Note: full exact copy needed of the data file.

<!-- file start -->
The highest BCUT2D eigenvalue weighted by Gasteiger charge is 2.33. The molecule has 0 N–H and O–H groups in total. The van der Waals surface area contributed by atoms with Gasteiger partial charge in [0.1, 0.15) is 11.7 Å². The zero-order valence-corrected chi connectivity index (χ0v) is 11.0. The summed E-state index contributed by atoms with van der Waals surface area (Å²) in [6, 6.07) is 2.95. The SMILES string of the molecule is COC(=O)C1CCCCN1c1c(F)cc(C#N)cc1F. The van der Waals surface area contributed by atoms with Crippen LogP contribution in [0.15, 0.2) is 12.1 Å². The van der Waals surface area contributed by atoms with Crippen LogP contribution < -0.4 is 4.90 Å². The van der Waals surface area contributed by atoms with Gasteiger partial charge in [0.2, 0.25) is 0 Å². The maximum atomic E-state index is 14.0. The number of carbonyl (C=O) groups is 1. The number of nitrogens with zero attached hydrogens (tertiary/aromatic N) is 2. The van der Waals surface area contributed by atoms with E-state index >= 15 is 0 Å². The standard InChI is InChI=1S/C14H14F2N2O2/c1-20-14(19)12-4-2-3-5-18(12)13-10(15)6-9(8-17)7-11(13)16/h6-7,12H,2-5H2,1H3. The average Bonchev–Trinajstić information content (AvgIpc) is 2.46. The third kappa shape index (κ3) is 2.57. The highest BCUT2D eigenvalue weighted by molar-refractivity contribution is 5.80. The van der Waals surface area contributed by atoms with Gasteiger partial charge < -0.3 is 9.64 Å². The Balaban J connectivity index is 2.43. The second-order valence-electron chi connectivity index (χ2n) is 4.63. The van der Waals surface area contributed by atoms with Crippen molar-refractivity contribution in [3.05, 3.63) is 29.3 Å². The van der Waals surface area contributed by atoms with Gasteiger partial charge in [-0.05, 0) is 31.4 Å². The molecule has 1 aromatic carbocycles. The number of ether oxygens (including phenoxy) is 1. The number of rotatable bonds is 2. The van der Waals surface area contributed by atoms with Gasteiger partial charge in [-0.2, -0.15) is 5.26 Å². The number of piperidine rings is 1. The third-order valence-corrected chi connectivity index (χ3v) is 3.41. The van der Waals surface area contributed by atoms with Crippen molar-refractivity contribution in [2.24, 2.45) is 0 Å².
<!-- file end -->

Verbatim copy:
The highest BCUT2D eigenvalue weighted by Gasteiger charge is 2.33. The molecule has 0 N–H and O–H groups in total. The van der Waals surface area contributed by atoms with Gasteiger partial charge in [0.1, 0.15) is 11.7 Å². The zero-order valence-corrected chi connectivity index (χ0v) is 11.0. The summed E-state index contributed by atoms with van der Waals surface area (Å²) in [6, 6.07) is 2.95. The SMILES string of the molecule is COC(=O)C1CCCCN1c1c(F)cc(C#N)cc1F. The van der Waals surface area contributed by atoms with Crippen LogP contribution in [0.15, 0.2) is 12.1 Å². The van der Waals surface area contributed by atoms with Crippen LogP contribution < -0.4 is 4.90 Å². The van der Waals surface area contributed by atoms with Gasteiger partial charge in [0.2, 0.25) is 0 Å². The maximum atomic E-state index is 14.0. The number of carbonyl (C=O) groups is 1. The number of nitrogens with zero attached hydrogens (tertiary/aromatic N) is 2. The van der Waals surface area contributed by atoms with E-state index >= 15 is 0 Å². The standard InChI is InChI=1S/C14H14F2N2O2/c1-20-14(19)12-4-2-3-5-18(12)13-10(15)6-9(8-17)7-11(13)16/h6-7,12H,2-5H2,1H3. The average Bonchev–Trinajstić information content (AvgIpc) is 2.46. The third kappa shape index (κ3) is 2.57. The highest BCUT2D eigenvalue weighted by molar-refractivity contribution is 5.80. The van der Waals surface area contributed by atoms with Gasteiger partial charge < -0.3 is 9.64 Å². The Balaban J connectivity index is 2.43. The second-order valence-electron chi connectivity index (χ2n) is 4.63. The van der Waals surface area contributed by atoms with Crippen molar-refractivity contribution in [3.05, 3.63) is 29.3 Å². The van der Waals surface area contributed by atoms with Gasteiger partial charge in [-0.05, 0) is 31.4 Å². The molecule has 1 aromatic carbocycles. The number of ether oxygens (including phenoxy) is 1. The number of rotatable bonds is 2. The van der Waals surface area contributed by atoms with Gasteiger partial charge in [-0.2, -0.15) is 5.26 Å². The number of piperidine rings is 1. The third-order valence-corrected chi connectivity index (χ3v) is 3.41. The van der Waals surface area contributed by atoms with Crippen molar-refractivity contribution in [2.24, 2.45) is 0 Å².